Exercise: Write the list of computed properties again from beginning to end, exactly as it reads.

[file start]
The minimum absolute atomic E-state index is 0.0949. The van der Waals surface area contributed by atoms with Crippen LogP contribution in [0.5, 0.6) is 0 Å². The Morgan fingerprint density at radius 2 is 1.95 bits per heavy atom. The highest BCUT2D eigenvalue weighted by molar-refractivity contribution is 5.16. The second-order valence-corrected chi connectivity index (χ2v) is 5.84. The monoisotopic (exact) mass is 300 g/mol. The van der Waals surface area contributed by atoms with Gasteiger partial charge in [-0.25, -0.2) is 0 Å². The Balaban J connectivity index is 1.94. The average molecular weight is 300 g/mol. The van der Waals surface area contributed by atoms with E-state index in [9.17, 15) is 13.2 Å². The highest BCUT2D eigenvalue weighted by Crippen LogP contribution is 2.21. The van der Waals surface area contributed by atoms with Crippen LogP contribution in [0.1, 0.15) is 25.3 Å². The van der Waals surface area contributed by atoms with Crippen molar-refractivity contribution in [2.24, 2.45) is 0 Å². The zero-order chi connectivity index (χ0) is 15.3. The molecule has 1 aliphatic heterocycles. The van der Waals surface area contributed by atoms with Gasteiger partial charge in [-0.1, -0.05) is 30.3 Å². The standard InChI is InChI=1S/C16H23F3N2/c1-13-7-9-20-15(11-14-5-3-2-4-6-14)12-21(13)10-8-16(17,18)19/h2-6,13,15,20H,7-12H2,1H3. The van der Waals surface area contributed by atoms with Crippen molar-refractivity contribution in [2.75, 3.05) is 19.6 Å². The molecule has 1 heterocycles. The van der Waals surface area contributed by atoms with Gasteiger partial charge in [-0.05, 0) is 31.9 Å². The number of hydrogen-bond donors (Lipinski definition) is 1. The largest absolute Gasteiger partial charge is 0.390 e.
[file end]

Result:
The minimum absolute atomic E-state index is 0.0949. The van der Waals surface area contributed by atoms with Crippen LogP contribution in [0.5, 0.6) is 0 Å². The Morgan fingerprint density at radius 2 is 1.95 bits per heavy atom. The highest BCUT2D eigenvalue weighted by molar-refractivity contribution is 5.16. The second-order valence-corrected chi connectivity index (χ2v) is 5.84. The monoisotopic (exact) mass is 300 g/mol. The van der Waals surface area contributed by atoms with Gasteiger partial charge in [-0.25, -0.2) is 0 Å². The Balaban J connectivity index is 1.94. The average molecular weight is 300 g/mol. The van der Waals surface area contributed by atoms with E-state index in [9.17, 15) is 13.2 Å². The highest BCUT2D eigenvalue weighted by Crippen LogP contribution is 2.21. The van der Waals surface area contributed by atoms with Crippen LogP contribution in [0.1, 0.15) is 25.3 Å². The van der Waals surface area contributed by atoms with Crippen molar-refractivity contribution in [2.24, 2.45) is 0 Å². The zero-order chi connectivity index (χ0) is 15.3. The molecule has 1 aliphatic heterocycles. The van der Waals surface area contributed by atoms with Gasteiger partial charge in [-0.1, -0.05) is 30.3 Å². The standard InChI is InChI=1S/C16H23F3N2/c1-13-7-9-20-15(11-14-5-3-2-4-6-14)12-21(13)10-8-16(17,18)19/h2-6,13,15,20H,7-12H2,1H3. The van der Waals surface area contributed by atoms with Crippen molar-refractivity contribution in [2.75, 3.05) is 19.6 Å². The molecule has 1 heterocycles. The van der Waals surface area contributed by atoms with Gasteiger partial charge in [-0.05, 0) is 31.9 Å². The number of hydrogen-bond donors (Lipinski definition) is 1. The largest absolute Gasteiger partial charge is 0.390 e.